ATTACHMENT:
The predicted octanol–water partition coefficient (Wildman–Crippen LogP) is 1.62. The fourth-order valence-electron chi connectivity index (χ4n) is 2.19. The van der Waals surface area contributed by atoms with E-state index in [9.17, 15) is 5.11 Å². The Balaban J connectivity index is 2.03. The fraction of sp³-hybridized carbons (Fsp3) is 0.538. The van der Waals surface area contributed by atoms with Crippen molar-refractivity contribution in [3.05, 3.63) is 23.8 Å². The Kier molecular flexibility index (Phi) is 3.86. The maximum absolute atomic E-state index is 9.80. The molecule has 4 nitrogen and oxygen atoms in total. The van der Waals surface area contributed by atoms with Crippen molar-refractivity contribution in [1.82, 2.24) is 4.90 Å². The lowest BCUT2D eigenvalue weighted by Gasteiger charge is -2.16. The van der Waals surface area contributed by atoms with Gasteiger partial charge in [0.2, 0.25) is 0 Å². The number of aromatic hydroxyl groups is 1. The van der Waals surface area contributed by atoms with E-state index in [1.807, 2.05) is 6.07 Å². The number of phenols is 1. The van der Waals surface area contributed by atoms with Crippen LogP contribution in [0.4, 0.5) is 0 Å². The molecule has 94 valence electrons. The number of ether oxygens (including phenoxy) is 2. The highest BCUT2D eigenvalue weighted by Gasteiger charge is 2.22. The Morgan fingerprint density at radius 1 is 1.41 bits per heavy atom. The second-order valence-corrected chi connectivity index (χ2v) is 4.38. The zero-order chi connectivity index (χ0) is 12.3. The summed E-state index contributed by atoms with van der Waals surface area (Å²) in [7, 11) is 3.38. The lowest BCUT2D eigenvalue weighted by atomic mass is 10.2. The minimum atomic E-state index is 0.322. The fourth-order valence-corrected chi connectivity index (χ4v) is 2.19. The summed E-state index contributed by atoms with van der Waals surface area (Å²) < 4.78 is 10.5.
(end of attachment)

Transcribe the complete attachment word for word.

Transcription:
The predicted octanol–water partition coefficient (Wildman–Crippen LogP) is 1.62. The fourth-order valence-electron chi connectivity index (χ4n) is 2.19. The van der Waals surface area contributed by atoms with E-state index in [9.17, 15) is 5.11 Å². The Balaban J connectivity index is 2.03. The fraction of sp³-hybridized carbons (Fsp3) is 0.538. The van der Waals surface area contributed by atoms with Crippen molar-refractivity contribution in [3.05, 3.63) is 23.8 Å². The Kier molecular flexibility index (Phi) is 3.86. The maximum absolute atomic E-state index is 9.80. The molecule has 4 nitrogen and oxygen atoms in total. The van der Waals surface area contributed by atoms with Crippen molar-refractivity contribution in [1.82, 2.24) is 4.90 Å². The lowest BCUT2D eigenvalue weighted by Gasteiger charge is -2.16. The van der Waals surface area contributed by atoms with Gasteiger partial charge in [0.2, 0.25) is 0 Å². The number of aromatic hydroxyl groups is 1. The van der Waals surface area contributed by atoms with E-state index in [1.807, 2.05) is 6.07 Å². The number of phenols is 1. The van der Waals surface area contributed by atoms with Crippen LogP contribution in [0.4, 0.5) is 0 Å². The molecule has 94 valence electrons. The number of ether oxygens (including phenoxy) is 2. The highest BCUT2D eigenvalue weighted by Gasteiger charge is 2.22. The Morgan fingerprint density at radius 1 is 1.41 bits per heavy atom. The second-order valence-corrected chi connectivity index (χ2v) is 4.38. The zero-order chi connectivity index (χ0) is 12.3. The summed E-state index contributed by atoms with van der Waals surface area (Å²) in [7, 11) is 3.38. The lowest BCUT2D eigenvalue weighted by atomic mass is 10.2. The minimum atomic E-state index is 0.322. The fourth-order valence-corrected chi connectivity index (χ4v) is 2.19. The summed E-state index contributed by atoms with van der Waals surface area (Å²) < 4.78 is 10.5.